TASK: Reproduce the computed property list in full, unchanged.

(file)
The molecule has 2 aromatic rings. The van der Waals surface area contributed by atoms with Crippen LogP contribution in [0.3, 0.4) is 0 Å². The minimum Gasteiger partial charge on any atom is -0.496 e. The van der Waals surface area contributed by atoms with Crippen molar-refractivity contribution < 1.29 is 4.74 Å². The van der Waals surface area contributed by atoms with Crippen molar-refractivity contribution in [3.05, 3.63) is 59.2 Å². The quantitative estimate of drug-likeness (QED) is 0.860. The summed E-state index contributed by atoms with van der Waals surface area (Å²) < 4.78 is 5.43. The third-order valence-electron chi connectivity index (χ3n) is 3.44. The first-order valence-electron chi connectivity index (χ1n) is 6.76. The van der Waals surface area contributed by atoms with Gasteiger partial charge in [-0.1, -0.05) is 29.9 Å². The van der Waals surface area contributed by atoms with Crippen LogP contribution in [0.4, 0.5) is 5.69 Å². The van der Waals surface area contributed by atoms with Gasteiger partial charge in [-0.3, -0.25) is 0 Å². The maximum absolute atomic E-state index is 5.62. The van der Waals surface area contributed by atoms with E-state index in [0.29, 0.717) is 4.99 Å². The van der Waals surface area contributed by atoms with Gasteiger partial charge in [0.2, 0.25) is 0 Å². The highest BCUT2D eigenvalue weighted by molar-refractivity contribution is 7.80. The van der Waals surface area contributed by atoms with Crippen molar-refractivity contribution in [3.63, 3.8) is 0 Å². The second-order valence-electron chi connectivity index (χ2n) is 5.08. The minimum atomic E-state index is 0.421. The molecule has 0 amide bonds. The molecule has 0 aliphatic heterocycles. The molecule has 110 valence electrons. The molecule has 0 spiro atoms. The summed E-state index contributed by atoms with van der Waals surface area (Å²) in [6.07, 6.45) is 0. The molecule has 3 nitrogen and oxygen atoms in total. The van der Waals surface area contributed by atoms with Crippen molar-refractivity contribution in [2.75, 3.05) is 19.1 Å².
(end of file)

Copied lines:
The molecule has 2 aromatic rings. The van der Waals surface area contributed by atoms with Crippen LogP contribution in [0.3, 0.4) is 0 Å². The minimum Gasteiger partial charge on any atom is -0.496 e. The van der Waals surface area contributed by atoms with Crippen molar-refractivity contribution < 1.29 is 4.74 Å². The van der Waals surface area contributed by atoms with Crippen molar-refractivity contribution in [3.05, 3.63) is 59.2 Å². The quantitative estimate of drug-likeness (QED) is 0.860. The summed E-state index contributed by atoms with van der Waals surface area (Å²) < 4.78 is 5.43. The third-order valence-electron chi connectivity index (χ3n) is 3.44. The first-order valence-electron chi connectivity index (χ1n) is 6.76. The van der Waals surface area contributed by atoms with Gasteiger partial charge in [-0.1, -0.05) is 29.9 Å². The van der Waals surface area contributed by atoms with Crippen LogP contribution in [0.4, 0.5) is 5.69 Å². The van der Waals surface area contributed by atoms with Gasteiger partial charge in [-0.3, -0.25) is 0 Å². The maximum absolute atomic E-state index is 5.62. The van der Waals surface area contributed by atoms with E-state index in [0.29, 0.717) is 4.99 Å². The van der Waals surface area contributed by atoms with Gasteiger partial charge in [0.2, 0.25) is 0 Å². The highest BCUT2D eigenvalue weighted by molar-refractivity contribution is 7.80. The van der Waals surface area contributed by atoms with Crippen molar-refractivity contribution in [3.63, 3.8) is 0 Å². The second-order valence-electron chi connectivity index (χ2n) is 5.08. The minimum atomic E-state index is 0.421. The molecule has 0 amide bonds. The molecule has 0 aliphatic heterocycles. The molecule has 110 valence electrons. The molecule has 0 spiro atoms. The summed E-state index contributed by atoms with van der Waals surface area (Å²) in [6.07, 6.45) is 0. The molecule has 3 nitrogen and oxygen atoms in total. The van der Waals surface area contributed by atoms with Crippen molar-refractivity contribution in [2.75, 3.05) is 19.1 Å².